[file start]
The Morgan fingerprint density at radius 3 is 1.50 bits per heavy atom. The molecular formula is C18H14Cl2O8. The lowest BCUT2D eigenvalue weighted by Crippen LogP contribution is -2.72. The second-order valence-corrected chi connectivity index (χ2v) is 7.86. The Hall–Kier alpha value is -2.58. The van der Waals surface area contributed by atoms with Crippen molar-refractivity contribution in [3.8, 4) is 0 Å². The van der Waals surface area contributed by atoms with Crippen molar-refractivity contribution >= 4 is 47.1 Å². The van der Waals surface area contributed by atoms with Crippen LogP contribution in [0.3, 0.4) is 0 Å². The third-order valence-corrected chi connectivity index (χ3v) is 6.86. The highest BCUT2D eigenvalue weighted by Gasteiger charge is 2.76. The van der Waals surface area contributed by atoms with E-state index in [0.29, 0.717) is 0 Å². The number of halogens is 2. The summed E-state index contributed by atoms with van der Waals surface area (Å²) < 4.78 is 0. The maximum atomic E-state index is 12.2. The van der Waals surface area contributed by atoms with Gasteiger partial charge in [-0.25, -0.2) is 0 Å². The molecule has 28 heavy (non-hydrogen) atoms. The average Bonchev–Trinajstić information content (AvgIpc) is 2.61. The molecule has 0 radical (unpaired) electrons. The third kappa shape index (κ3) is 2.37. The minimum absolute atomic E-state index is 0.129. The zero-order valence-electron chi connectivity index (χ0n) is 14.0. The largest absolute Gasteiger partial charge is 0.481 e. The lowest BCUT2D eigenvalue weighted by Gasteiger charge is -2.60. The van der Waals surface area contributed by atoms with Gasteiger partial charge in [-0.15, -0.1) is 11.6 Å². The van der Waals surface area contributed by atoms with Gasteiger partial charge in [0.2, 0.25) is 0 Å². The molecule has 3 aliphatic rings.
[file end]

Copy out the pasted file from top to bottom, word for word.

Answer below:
The Morgan fingerprint density at radius 3 is 1.50 bits per heavy atom. The molecular formula is C18H14Cl2O8. The lowest BCUT2D eigenvalue weighted by Crippen LogP contribution is -2.72. The second-order valence-corrected chi connectivity index (χ2v) is 7.86. The Hall–Kier alpha value is -2.58. The van der Waals surface area contributed by atoms with Crippen molar-refractivity contribution in [3.8, 4) is 0 Å². The van der Waals surface area contributed by atoms with Crippen molar-refractivity contribution >= 4 is 47.1 Å². The van der Waals surface area contributed by atoms with Crippen LogP contribution in [0.3, 0.4) is 0 Å². The third-order valence-corrected chi connectivity index (χ3v) is 6.86. The highest BCUT2D eigenvalue weighted by Gasteiger charge is 2.76. The van der Waals surface area contributed by atoms with E-state index in [0.29, 0.717) is 0 Å². The number of halogens is 2. The summed E-state index contributed by atoms with van der Waals surface area (Å²) < 4.78 is 0. The maximum atomic E-state index is 12.2. The van der Waals surface area contributed by atoms with Gasteiger partial charge in [-0.25, -0.2) is 0 Å². The molecule has 28 heavy (non-hydrogen) atoms. The average Bonchev–Trinajstić information content (AvgIpc) is 2.61. The molecule has 0 radical (unpaired) electrons. The third kappa shape index (κ3) is 2.37. The minimum absolute atomic E-state index is 0.129. The zero-order valence-electron chi connectivity index (χ0n) is 14.0. The largest absolute Gasteiger partial charge is 0.481 e. The lowest BCUT2D eigenvalue weighted by Gasteiger charge is -2.60. The van der Waals surface area contributed by atoms with Gasteiger partial charge in [-0.15, -0.1) is 11.6 Å². The van der Waals surface area contributed by atoms with Gasteiger partial charge in [0.2, 0.25) is 0 Å². The molecule has 3 aliphatic rings.